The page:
This hypothesis is underlined when considering the plasma levels of the measured antioxidants. Only two subjects exhibited plasma α-tocopherol concentrations below the cutoff point for deficiency (12 μmol·L−1 of α-tocopherol), one male rower with calculated isocaloric diet (9.7 μmol·L−1 of α-tocopherol) and one female soccer player with a calculated negative energy balance (−0.8 MJ·d−1; 10.8 μmol·L−1 of α-tocopherol). For carotenoids and α-tocopherol, mean plasma values of athletes and moderately active controls were in accordance to results presented by others. Irwig et al. (14) studied healthy Costa Ricans aged 12-20 yr and observed concentrations of 16.9 ± 3 μmol·L−1 of α-tocopherol and 0.47 ± 0.3 μmol·L−1 of β-carotene for men and 17.1 ± 3 μmol·L−1 of α-tocopherol and 0.60 ± 0.5 μmol·L−1 of β-carotene for women. In 12- to 17-yr-old Americans, β-carotene concentration was even lower with 0.22 ± 0.03 μmol·L−1 for men and 0.24 ± 0.03 μmol·L−1 for women, but α-tocopherol levels (16.9 ± 4 and 17.3 ± 4 μmol·L−1 for men and women, respectively) were comparable to the results of the present study (22). Considering that plasma levels of β-carotene and total carotenoids were within the reference values measured in 3089 individuals of nine European countries (2) and that α-tocopherol concentrations were slightly above the levels reported by others (14,22), we conclude that the diets of both athletes and controls are sufficient to meet the subject's requirements.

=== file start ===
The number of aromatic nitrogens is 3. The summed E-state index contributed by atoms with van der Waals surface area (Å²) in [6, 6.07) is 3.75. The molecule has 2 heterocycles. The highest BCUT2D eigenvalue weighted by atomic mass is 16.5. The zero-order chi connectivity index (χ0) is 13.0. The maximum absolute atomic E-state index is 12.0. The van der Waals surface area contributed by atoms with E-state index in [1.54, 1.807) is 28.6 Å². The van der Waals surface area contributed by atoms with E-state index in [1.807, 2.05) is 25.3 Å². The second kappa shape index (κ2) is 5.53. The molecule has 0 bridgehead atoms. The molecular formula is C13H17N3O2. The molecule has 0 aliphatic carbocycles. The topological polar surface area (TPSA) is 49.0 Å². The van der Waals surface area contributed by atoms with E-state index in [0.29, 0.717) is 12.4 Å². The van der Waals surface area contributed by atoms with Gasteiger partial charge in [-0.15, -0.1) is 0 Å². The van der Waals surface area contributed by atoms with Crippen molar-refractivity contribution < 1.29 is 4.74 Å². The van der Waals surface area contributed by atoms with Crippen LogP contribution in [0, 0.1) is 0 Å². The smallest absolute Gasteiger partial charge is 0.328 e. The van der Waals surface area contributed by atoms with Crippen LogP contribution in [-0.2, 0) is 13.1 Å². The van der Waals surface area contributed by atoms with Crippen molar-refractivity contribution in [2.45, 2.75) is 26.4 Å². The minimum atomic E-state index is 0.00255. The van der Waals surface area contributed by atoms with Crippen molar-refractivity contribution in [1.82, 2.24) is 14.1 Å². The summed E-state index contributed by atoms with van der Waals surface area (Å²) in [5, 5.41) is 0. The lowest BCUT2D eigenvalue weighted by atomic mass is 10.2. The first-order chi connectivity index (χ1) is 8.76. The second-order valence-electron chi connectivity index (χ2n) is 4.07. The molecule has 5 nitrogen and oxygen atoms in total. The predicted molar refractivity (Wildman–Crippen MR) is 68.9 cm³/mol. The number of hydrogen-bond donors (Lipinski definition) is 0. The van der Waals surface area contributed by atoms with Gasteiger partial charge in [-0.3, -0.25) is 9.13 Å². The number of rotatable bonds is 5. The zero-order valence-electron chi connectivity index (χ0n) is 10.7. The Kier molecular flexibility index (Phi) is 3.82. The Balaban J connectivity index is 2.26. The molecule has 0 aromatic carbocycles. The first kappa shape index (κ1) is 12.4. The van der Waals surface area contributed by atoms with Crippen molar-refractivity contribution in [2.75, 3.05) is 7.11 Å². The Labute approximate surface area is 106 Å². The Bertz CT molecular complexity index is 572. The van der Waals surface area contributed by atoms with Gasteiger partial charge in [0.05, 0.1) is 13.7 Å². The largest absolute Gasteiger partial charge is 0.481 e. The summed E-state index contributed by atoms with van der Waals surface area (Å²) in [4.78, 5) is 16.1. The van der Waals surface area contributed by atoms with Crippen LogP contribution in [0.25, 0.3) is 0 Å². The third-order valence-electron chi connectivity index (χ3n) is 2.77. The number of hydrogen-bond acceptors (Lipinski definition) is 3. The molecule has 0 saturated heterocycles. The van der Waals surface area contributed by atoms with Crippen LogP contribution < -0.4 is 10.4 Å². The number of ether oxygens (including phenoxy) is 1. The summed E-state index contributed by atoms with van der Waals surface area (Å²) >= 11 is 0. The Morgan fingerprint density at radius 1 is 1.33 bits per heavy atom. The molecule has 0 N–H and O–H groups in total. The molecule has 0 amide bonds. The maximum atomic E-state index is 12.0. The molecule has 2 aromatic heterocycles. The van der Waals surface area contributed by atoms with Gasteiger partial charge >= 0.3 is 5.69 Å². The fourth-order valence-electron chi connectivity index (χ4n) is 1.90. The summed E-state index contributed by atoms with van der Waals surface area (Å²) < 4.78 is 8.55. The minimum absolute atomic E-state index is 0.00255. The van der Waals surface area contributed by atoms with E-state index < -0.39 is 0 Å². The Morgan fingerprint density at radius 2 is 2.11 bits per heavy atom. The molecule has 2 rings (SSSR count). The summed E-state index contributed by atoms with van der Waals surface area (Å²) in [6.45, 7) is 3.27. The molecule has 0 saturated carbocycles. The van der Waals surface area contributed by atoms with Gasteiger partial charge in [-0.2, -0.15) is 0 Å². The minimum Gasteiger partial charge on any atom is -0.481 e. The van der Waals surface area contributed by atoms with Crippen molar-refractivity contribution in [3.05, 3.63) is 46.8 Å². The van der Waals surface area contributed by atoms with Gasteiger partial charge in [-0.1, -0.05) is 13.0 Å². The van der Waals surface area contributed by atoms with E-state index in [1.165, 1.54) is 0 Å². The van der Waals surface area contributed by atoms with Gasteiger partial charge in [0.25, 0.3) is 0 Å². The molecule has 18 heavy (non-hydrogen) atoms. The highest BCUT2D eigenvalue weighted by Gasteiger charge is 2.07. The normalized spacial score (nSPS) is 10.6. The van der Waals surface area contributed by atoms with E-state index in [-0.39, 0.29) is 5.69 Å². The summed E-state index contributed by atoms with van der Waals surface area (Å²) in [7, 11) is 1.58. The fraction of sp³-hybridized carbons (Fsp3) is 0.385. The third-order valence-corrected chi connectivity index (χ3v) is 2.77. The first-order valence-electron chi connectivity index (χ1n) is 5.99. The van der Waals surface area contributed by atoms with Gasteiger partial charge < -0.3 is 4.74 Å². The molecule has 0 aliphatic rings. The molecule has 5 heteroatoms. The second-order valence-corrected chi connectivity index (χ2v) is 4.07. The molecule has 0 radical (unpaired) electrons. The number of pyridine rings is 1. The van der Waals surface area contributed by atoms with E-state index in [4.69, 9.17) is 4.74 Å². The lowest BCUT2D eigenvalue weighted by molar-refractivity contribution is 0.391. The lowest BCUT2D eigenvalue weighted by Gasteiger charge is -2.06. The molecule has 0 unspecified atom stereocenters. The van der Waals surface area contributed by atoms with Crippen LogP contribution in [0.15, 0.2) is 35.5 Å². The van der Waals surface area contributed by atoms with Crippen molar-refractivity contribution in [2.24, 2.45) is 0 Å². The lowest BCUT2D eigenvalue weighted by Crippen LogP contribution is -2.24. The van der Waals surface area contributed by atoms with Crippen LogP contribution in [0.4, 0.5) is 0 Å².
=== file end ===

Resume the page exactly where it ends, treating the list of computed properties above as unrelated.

Plasma levels of α-tocopherol and carotenoids were not correlated with blood antioxidant capacity, which might be due to the fact that antioxidant intake and plasma levels varied within a small range. Correlations with antioxidant capacity might have been observed if some subjects had antioxidant plasma levels below the cutoff points for deficiency. Otherwise, our data suggest that additional antioxidant intake above the recommended daily amounts does not promote plasma antioxidant capacity. Indeed, there is growing evidence that large doses of supplemental antioxidants may have adverse effects on health and/or training adaptation. Very recently, Ristow et al. (27) studied the effect of 4 wk of endurance training on different markers of glucose metabolism and reported that increased ROS formation because of exercise efficiently counteracts insulin resistance. However, these health benefits of exercise were significantly attenuated in participants who were supplemented with antioxidants (1 g of vitamin C and 400 IU of vitamin E per day) compared with placebo (27). Regarding performance, Gomez-Cabrera et al. (11) observed a significantly impaired improvement in V˙O2max in supplemented subjects (1 g·d−1 vitamin C) compared with the placebo group after 8 wk of endurance training. It appears that supplementation with antioxidants may prevent useful exercise-induced adaptations of the endogenous antioxidant system, such as the activation of mitogen-activated protein kinase or nuclear factor kappa B pathways with subsequent upregulation of superoxide dismutase and/or glutathione peroxidase after exercise (23,32).